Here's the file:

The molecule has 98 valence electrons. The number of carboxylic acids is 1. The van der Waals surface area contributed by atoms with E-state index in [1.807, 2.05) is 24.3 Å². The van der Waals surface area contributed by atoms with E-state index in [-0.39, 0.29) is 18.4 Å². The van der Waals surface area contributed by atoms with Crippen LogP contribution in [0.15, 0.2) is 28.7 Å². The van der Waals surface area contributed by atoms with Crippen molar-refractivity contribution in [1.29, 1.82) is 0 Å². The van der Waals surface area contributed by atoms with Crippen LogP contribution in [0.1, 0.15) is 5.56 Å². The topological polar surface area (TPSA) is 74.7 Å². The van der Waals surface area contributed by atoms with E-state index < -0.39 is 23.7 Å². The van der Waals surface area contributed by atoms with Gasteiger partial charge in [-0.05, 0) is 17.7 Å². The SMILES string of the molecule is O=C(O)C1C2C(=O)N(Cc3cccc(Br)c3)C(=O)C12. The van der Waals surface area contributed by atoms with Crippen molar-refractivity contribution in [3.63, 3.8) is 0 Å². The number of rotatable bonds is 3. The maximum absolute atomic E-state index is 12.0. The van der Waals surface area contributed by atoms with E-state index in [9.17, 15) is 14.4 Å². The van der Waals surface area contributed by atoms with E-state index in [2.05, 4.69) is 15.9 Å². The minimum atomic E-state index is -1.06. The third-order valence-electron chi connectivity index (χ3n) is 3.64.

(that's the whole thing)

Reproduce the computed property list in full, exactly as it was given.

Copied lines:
The molecule has 98 valence electrons. The number of carboxylic acids is 1. The van der Waals surface area contributed by atoms with E-state index in [1.807, 2.05) is 24.3 Å². The van der Waals surface area contributed by atoms with E-state index in [-0.39, 0.29) is 18.4 Å². The van der Waals surface area contributed by atoms with Crippen LogP contribution in [0.15, 0.2) is 28.7 Å². The van der Waals surface area contributed by atoms with Crippen molar-refractivity contribution in [1.29, 1.82) is 0 Å². The van der Waals surface area contributed by atoms with Crippen LogP contribution in [0.1, 0.15) is 5.56 Å². The topological polar surface area (TPSA) is 74.7 Å². The van der Waals surface area contributed by atoms with E-state index < -0.39 is 23.7 Å². The van der Waals surface area contributed by atoms with Gasteiger partial charge in [-0.05, 0) is 17.7 Å². The SMILES string of the molecule is O=C(O)C1C2C(=O)N(Cc3cccc(Br)c3)C(=O)C12. The van der Waals surface area contributed by atoms with Crippen molar-refractivity contribution in [3.63, 3.8) is 0 Å². The number of rotatable bonds is 3. The maximum absolute atomic E-state index is 12.0. The van der Waals surface area contributed by atoms with E-state index in [9.17, 15) is 14.4 Å². The van der Waals surface area contributed by atoms with E-state index in [2.05, 4.69) is 15.9 Å². The minimum atomic E-state index is -1.06. The third-order valence-electron chi connectivity index (χ3n) is 3.64.